Thanks for the heads-up, Jeff. Unbelievable.
     
  7. MadMax

    MadMax Contributing Member

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    I'm not an environmental law attorney...that's a pretty specialized niche...and I didn't read the entire article, so it may have already answered this question...but I have to think there is some statute somewhere these guys violated...certainly reckless with very hazardous and regulated substances...i would think there would be some criminal penalty for the company...some fine that would not be dischargeable in a bankruptcy.
     
  8. RocketsPimp

    RocketsPimp Contributing Member

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    Agreed. We can not let these people get away with this without some serious repurcussions. Someone should dump some of that stuff on their front lawns. I bet they clean that up real quick!

    :mad:
     
  9. TheFreak

    TheFreak Contributing Member

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    Would it make any difference to you if they were?
     
  10. Rocketman95

    Rocketman95 Hangout Boy

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    You don't think that people who break the law deserve to be punished?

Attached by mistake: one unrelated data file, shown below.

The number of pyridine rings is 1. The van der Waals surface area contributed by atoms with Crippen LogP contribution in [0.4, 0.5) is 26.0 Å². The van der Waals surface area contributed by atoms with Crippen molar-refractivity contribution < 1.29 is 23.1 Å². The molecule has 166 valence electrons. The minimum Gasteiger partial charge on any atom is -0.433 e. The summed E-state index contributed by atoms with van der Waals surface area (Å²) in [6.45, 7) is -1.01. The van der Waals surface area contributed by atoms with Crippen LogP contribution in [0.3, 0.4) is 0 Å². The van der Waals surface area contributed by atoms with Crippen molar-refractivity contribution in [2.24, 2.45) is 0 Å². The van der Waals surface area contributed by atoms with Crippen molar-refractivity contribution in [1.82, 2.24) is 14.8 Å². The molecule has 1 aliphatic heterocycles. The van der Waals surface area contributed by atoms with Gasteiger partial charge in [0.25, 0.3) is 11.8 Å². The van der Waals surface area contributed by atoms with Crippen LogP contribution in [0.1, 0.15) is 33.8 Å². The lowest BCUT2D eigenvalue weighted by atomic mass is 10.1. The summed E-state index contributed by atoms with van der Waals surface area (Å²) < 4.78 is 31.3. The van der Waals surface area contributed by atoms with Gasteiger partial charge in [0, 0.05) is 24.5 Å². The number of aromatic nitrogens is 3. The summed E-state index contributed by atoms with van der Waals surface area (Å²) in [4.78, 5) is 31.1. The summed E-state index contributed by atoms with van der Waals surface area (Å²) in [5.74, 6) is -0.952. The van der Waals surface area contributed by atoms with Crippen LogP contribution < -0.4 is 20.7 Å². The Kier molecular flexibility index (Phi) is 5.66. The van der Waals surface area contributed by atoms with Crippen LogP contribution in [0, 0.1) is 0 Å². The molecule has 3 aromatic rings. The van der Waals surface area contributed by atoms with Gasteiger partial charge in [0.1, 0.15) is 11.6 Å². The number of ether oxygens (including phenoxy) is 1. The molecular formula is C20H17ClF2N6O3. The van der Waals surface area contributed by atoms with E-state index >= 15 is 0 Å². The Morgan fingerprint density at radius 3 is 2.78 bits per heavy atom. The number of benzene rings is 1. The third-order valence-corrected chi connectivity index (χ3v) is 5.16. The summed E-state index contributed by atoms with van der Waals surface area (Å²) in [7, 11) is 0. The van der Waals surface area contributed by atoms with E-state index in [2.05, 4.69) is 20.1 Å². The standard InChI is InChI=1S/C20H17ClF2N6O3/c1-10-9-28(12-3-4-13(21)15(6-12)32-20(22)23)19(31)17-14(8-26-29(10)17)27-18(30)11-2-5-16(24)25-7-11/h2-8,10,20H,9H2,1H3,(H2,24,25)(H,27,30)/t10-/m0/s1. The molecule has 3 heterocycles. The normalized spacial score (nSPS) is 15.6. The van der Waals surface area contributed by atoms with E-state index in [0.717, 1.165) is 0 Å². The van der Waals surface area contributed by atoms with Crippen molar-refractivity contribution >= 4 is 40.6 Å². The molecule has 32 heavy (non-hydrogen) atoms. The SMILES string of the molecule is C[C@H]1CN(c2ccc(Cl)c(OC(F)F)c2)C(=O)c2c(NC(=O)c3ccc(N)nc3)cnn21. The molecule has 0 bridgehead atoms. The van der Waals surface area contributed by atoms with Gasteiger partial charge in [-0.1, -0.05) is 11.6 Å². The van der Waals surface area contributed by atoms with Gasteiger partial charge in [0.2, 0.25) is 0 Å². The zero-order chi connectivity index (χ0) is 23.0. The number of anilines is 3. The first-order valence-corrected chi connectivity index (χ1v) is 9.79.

11. tozai

    tozai Member

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    Do you think they would even say something if there really was high radiation levels?
     
  12. Deckard

    Deckard Blade Runner
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    Dubya is supposed to be a Texan. He wants to be elected again. Texas is a huge electoral prize. Don't you think he should speak out loud about this and see that something is done, and quickly? Not a pretty speech, but real action. Land on the people and their companies like a ton of bricks. After all, he's the "compassionate guy".
     
  13. TheFreak

    TheFreak Contributing Member

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    :confused:

    I was commenting on his opinion of Bush.
     
  14. Rocketman95

    Rocketman95 Hangout Boy

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    My bad. I thought you were commenting on the last sentence you quoted from rockHEAD: